Those infections are sometimes bacterial, said Dr. Nachman, which means that antibiotics are likely needed to treat them. It can be normal to feel like you're not at 100% following a bad case of the flu, said Dr. Schaffner—but if you don't feel better after a few weeks, talk to your healthcare provider to rule out something more serious.

Abnormal Test Results

The body has to work hard to fight the flu virus, and it can take time to recover to its pre-flu state. So it shouldn't be surprising that a recent case of influenza can affect the results of blood tests and medical screenings, said Dr. Nachman.

"After most viral illnesses, your white blood cell count is going to be low," Dr. Nachman said. If you're scheduled for any routine testing after a bout with the flu, be sure to mention it to your healthcare provider so they know that it could be a factor in your results.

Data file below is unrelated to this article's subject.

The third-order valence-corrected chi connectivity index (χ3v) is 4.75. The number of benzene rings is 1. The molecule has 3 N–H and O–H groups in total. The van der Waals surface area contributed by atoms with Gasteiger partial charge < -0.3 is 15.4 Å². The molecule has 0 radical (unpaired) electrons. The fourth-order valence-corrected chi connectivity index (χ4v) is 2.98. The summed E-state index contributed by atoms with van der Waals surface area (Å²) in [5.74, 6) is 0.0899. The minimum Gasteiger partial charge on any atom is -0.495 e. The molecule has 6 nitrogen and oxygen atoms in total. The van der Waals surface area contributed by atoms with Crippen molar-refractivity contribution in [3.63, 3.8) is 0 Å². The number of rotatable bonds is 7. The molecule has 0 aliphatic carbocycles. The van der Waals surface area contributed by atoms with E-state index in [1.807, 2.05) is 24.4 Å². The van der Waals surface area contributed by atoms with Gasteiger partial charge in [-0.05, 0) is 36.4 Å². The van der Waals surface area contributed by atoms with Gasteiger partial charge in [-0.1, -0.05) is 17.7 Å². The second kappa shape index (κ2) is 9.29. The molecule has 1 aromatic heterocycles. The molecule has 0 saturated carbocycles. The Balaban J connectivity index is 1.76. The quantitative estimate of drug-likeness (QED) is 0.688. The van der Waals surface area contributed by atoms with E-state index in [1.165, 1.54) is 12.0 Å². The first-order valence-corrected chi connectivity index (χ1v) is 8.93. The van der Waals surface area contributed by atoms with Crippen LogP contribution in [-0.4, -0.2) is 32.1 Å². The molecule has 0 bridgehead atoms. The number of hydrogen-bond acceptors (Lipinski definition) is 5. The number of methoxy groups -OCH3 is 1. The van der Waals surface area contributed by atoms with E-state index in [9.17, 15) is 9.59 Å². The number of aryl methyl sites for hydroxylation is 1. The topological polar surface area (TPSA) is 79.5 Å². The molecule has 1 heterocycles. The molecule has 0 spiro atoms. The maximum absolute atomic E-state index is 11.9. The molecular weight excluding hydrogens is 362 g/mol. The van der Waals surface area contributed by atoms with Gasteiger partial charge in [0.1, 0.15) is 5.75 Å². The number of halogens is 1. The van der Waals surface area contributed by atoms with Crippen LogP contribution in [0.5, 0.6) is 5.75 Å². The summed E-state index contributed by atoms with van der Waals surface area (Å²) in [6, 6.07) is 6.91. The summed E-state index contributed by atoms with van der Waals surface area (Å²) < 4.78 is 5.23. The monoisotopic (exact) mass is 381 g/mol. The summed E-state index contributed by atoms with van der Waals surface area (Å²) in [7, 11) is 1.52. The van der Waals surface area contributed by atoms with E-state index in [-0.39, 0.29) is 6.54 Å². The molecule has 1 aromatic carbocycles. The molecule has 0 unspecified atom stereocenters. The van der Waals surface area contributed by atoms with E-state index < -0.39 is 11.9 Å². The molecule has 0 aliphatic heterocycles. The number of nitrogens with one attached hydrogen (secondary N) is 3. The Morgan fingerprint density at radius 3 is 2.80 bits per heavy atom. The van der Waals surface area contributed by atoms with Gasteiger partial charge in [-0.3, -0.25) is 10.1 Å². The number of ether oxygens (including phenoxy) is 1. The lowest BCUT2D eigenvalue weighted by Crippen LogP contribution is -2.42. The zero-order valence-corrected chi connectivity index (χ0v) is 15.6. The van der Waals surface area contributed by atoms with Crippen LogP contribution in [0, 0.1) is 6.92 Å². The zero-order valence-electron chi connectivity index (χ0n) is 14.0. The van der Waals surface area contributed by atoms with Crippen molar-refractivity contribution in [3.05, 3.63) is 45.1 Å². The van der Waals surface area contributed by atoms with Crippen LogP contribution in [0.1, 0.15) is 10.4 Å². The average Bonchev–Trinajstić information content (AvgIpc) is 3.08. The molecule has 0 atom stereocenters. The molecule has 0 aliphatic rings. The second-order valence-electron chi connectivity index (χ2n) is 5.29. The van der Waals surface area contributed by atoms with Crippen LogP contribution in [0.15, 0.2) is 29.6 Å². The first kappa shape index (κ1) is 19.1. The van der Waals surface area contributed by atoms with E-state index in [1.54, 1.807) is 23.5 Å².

Physical Decline in Older Adults

For older adults, getting the flu could be the first step in a continual downward spiral when it comes to their health and their ability to take care of themselves. Not only do older adults face a higher risk of serious complications and death while they have the flu, but they're also at greater risk of reduced quality of life afterward, said Dr. Schaffner.

"When an infection like the flu puts you in a bed, it's remarkable how much muscle tone you lose every day," Dr. Schaffner added. "And if you're already on the edge of frailty, it can send you on the downhill slide, and it's very difficult to get your strength and your confidence back completely."